Nissan X-Trail has been a popular 4WD / SUV in Australia for many years. It is well built
and has a very good reputation for reliability.
We will review models from the second generation, launched in November 2007 onwards.
These were larger than their honourable ancestors and can carry four adults in comfort.
Three children and two parents is a typical load.
Those with seven seats, sold from the third generation in 2014, are pretty cramped in the
back and are really only good for the kids. In fact, kids love them as the further away they
can get from mum and dad the happier they are…
Luggage space is excellent thanks to the squared-off rear end.
Though not really a tough 4WD Nissan’s second-generation X-Trail can tackle rough trails
better than most in this class. It uses an ‘intelligent’ four-wheel drive system called All
Two-wheel drive models (front wheels) obviously should stick to sealed roads or modest
On-road, the X-Trail handles well for its class. It’s no sports machine but is stable and
predictable. Obviously, it doesn’t have the same safety in corners as low-slung passenger
cars, though electric aids will keep you out of trouble if you’re over ambitious.
In September 2010 Nissan toughened up the look of X-Trail by giving it a new frontal look
along the theme of big brother Nissan Patrol. It has a slightly wider wheel track to further
aid stability and to add to the hard-edged off-road look.
Changes inside included easier to read dials and the introduction of Bluetooth connectivity.
A redesign of the seats makes for slightly more legroom in the rear. Legroom was already
good so this made them even more comfortable.
The third generation, imported from April 2014 moved it more to the family wagon than the
part-time 4WD segment it had previously occupied. Ground clearance and approach /
departure angles were all reduced so it’s less use off road. This may actually be a benefit if
you’re buying a used one as there little likelihood that it’s been off road.
May 2017 saw a facelift off the X-Trail as well as added technology and improved
refinement. The 1.6-litre turbo-diesel was replaced by a 2.0-litre, adding significantly to the
grunt on offer.
Most Australian imports of the X-Trail have a big 2.5-litre four-cylinder petrol engine.
Turbo-diesel units with 2.0-litre and 1-6-litre capacities were sold. The 1.6 has more
performance than you might expect but the 2.0 would be our choice.
Models covered here had a six-speed manual or a continuously variable transmission. The
latter has preset speeds should the driver disagree with the computer’s decisions and want
to choose their own ratios.
Nissan X-Trail is relatively easy for the home mechanic to work on, safety-related items
should be left to the professional mechanic.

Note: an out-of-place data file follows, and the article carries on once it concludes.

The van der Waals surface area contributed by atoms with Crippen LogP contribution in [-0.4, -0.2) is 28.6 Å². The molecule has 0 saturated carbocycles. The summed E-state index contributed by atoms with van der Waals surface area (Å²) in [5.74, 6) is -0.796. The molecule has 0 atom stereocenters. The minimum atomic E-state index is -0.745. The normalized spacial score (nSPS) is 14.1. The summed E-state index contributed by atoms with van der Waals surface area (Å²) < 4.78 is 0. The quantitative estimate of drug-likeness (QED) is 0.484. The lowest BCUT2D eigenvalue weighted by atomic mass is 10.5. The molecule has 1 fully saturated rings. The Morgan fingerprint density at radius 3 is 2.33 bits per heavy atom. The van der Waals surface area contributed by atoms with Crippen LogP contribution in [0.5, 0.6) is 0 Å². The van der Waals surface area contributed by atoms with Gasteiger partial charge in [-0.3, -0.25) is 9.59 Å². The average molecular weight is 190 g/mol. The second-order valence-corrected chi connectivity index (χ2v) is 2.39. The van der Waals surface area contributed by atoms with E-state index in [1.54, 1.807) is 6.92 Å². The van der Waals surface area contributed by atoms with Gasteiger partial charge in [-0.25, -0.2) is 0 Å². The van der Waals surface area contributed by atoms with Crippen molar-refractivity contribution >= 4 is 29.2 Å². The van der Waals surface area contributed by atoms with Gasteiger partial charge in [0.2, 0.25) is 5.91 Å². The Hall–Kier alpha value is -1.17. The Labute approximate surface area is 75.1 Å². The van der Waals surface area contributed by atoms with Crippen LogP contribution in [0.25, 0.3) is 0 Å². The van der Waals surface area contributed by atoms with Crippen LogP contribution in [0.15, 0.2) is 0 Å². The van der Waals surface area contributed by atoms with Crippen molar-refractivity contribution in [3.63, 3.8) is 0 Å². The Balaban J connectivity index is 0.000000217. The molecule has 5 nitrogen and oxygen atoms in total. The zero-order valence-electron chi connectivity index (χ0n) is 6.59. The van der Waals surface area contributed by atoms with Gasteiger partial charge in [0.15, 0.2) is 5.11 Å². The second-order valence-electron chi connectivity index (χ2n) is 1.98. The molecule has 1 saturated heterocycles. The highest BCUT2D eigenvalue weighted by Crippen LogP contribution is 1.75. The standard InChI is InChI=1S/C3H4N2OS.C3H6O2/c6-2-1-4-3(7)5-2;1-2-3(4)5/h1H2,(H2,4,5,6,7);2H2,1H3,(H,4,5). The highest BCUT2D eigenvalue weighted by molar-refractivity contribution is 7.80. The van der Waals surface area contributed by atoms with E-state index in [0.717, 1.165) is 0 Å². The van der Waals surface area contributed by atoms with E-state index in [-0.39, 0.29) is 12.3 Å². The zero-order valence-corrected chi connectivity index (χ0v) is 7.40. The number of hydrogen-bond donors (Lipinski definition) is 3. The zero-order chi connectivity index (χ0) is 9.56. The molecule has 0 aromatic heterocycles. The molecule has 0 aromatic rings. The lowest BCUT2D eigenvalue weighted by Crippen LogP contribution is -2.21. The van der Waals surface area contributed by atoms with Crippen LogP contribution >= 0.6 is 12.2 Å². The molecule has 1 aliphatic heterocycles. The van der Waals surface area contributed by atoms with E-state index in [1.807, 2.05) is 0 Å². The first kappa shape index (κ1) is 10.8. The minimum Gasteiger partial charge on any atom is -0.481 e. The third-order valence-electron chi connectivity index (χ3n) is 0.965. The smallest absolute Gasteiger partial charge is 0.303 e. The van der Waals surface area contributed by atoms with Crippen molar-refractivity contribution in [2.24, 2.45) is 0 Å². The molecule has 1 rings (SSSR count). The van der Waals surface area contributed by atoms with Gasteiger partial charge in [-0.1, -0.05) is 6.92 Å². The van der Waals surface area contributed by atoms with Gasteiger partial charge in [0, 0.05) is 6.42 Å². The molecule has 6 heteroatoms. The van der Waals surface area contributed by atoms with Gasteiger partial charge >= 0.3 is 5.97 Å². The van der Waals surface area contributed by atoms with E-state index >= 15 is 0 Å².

There are plenty of Nissan dealers throughout Australia, even in remote areas. Not all
dealers in the outback will have parts for an X-Trail in stock, but should be able to get them
within a few days.
Insurance costs are about average for this class. If shopping around, make sure you are
comparing apples with apples.
WHAT TO LOOK FOR
Look at the underside of the body and mechanical components for signs of damage, or
sand or salt encrustation.
Examine the body sides for scratches that probably mean it’s had some real off-road use.
Get a quote from a panel beater as some apparently minor work could be pretty
Check the interior for signs of water and/or mud stains, don’t forget to look for damage to
the carpet in the load area.
Make sure the engine starts easily and doesn’t hesitate when asked to accelerate
suddenly. Ideally, starting should be done with the engine completely cold.
Manuals that are noisy and and/or sticky in their changes may be on their last legs.
Check the clutch doesn’t slip when you suddenly accelerate hard.
The CVT automatic reacts promptly to hard acceleration and when you start to climb steep
hills irritating way. If it doesn’t feel right have an expert try it out.
Budget on spwnding from $3000 to $5500 for a 2007 Nissan X-Trail Ti; $6000 to $10,000
for a 2008 TL; $9000 to $14,000 for a 2011 Ti or a 2014 ST; $11,000 to $16,000 for a
2013 TL; $14,000 to $20,000 for a 2015 ST-L; $16,000 to $22,000 for a 2016 ST N-Sport;
$19,000 to $27,000 for 2017 ST-L; $23,000 to $31,000 for a 2018 Ti; and $28,000 to
$37,000 for a 2020 Ti.
CAR BUYING TIP
If you feel that an SUV or 4WD has been in hard conditions either haggle the price way
down – or simply pass it up and find one that has always been on sealed roads.
RECALLS: To browse recalls on all vehicles go to the ACCC at: